Second-hand value: £250-400
Produced: 1981 – 1984
The 606 is probably the first of the genuine vintage classics on our list. This simple all-analogue unit was released in 1981 as the partner to the TB-303. As the budget unit in Roland’s range at the time, its feature set was much more basic than the flagship TR-808, but what you get for your money is a bare-bones analogue unit with just as much character as its bigger brothers.
There are only seven sounds on offer with the 606, but they’re all excellent. The kick is a little flat but comes to life with compression. The snappy snare cuts through the mix incredibly well. The toms and crash cymbals are less distinctive but classic analogue sounds nonetheless. The 606 also boasts some of the best analogue hi-hats you’ll find anywhere. Silky and organic, somewhere between the sound of an 808 and a 909 hat. Sync the 606 to an external DIN SYNC clock signal and you can even manipulate the decay of the hats in real time using the tempo knob. Is it a deliberate feature or a lucky accident? We’ll probably never know.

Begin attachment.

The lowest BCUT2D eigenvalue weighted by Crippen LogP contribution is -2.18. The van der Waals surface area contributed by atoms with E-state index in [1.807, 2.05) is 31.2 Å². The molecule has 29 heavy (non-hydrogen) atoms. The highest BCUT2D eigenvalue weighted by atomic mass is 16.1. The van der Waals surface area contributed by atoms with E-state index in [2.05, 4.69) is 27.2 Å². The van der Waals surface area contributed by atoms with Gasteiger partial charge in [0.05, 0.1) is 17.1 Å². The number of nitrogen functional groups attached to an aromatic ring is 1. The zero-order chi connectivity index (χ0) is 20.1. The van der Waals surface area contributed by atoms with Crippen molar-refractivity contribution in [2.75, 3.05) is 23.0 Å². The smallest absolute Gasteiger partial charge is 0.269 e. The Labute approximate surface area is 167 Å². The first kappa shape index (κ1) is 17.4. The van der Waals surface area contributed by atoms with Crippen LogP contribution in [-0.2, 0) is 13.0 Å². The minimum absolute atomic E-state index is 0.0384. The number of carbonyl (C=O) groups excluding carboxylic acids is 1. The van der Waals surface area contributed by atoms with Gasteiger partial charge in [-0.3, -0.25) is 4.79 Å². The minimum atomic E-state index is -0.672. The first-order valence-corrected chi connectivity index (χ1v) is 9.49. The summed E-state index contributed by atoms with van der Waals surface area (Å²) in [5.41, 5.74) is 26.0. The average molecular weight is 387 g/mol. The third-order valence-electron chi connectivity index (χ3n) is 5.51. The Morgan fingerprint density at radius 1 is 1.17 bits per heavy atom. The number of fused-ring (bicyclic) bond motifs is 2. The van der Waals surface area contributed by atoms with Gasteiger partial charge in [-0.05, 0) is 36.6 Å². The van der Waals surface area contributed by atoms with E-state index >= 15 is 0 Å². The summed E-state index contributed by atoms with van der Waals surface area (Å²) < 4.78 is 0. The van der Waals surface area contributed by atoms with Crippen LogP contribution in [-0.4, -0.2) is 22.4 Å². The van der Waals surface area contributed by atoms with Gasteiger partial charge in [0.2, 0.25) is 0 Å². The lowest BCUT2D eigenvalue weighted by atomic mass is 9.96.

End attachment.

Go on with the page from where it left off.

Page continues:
There’s no clap, but if you really need one then the omission’s easily remedied by using the trigger outputs to control a Boss HC-2 (essentially a TR-808 clap circuit in a stompbox-sized case):
Some might argue that the only way to get the most out of the TR-606 is to modify it. Even if you don’t go all the way and add knobs to control the pitch and decay of the sounds, individual outputs are a must, allowing the drum sounds to be processed independently. If you do decide to go down the full-on modification route, the 606 can be turned into something altogether more flexible. There are plenty of DIY guides to be found, or companies such as Real World Interfaces and The Beast who can do it for you.
The sound of the 606 never achieved the iconic status of the 909, 808 or even the 707, but it crops up in just about every electronic genre you can imagine, whether it’s being pressed into classic techno mode by Richie Hawtin for his Sheet One album, laying the groundwork for electro-house on Mr Oizo’s ‘Flat Beat’ or being turned inside out by the likes of Autechre, Aphex Twin or Squarepusher.